Oscillators & Phasing

Like many popular software synthesizers, the approach we'll be taking here falls under the category of subtractive synthesis. Thus, while the first step in this process is fairly simple, the decisions we make here have important consequences for how the sound will shape up later.

From the examples I've given, hopefully you'll agree that two certain characteristics dominate the sound: rich harmonic content, and a lot of movement. We'll start with a saw wave oscillator, because the saw wave, containing all integer harmonics of the fundamental frequency, gives us a lot of interesting harmonics to work with. From my Bass.js module, you can see the following assignment statements in the constructor.

this.sawOne = this.ctx.createOscillator();
this.sawTwo = this.ctx.createOscillator();
this.sub = this.ctx.createOscillator();

this.sawOne.type = 'sawtooth';
this.sawTwo.type = 'sawtooth';

Here I've created two sawtooth oscillators and one sine wave oscillator, whose purpose will become clear shortly. Now that we have a rich starting point, we can begin introducing some of the characteristic movement we're looking for. Farther down in the same module, you'll find the following lines.

var fq = teoria.note(note).fq();
var delta = i * interval;
var t = this.ctx.currentTime + delta;

this.sub.frequency.exponentialRampToValueAtTime(fq, t);
this.sawOne.frequency.exponentialRampToValueAtTime(fq, t);
  fq * this.detuneRatio,

This code block represents the inner loop of scheduling the bass instrument to play a sequence of notes. In the above code, note is the current note in the sequence (such as "F1"), and i is the note's corresponding position in the sequence. The first thing you'll notice here is that each iteration of the inner loop doesn't just schedule the note's frequency value at a given time, it schedules an exponential approach to that value, ending at the given value at time t. Thus the pattern provided will actually include pitch slides between successive notes. This is important, because it means the fundamental frequency, the loudest partial of the saw wave, will be sliding across the low end of the frequency spectrum, as the notes that I schedule in my example generally exist between 40Hz and 200Hz. Recall my description of KOAN Sound's "Starlite" above; if we slap a lowpass filter on our bass, we still want to be able to hear movement, and pitch slides on these low notes can give us that.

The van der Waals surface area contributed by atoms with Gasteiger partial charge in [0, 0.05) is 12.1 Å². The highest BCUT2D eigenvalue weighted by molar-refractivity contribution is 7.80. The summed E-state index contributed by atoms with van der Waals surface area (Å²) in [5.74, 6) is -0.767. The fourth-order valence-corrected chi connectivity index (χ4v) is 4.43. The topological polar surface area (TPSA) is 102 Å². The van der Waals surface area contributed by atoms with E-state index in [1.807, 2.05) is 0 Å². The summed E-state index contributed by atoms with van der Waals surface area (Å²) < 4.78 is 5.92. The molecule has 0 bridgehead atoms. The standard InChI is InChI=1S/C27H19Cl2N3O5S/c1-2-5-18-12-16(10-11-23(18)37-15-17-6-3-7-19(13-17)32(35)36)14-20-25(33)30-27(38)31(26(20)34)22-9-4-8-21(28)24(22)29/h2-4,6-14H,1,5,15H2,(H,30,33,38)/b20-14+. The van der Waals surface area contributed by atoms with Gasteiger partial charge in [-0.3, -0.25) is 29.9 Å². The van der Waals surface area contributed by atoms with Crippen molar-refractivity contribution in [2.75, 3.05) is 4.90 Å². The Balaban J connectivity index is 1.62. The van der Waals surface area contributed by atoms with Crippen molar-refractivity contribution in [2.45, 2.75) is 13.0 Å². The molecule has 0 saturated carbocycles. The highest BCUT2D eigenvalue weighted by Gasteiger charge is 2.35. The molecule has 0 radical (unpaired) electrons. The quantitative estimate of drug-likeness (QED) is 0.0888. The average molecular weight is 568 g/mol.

The next thing you'll notice is that the second saw oscillator doesn't get scheduled with the same frequency values at the first. I'm using a multiplier, this.detuneRatio, to ensure that the second saw wave stays proportionally detuned from the first, but only slightly. This intentionally introduces phasing between the two sawtooth oscillators.

Phasing Example

Phasing, rather simply, is the modification of a given signal by combining a copy of the signal with the original signal, wherein the copy is out of phase with the original. In the code shown, we haven't introduced an explicit phase shift, but because the second oscillator is playing at a slightly higher frequency than the first, it will go through cycles of being in phase, and out of phase with the original signal. The above image demonstrates the result (in black) for two simple sine waves at different frequencies. Notice that its amplitude changes between successive cycles.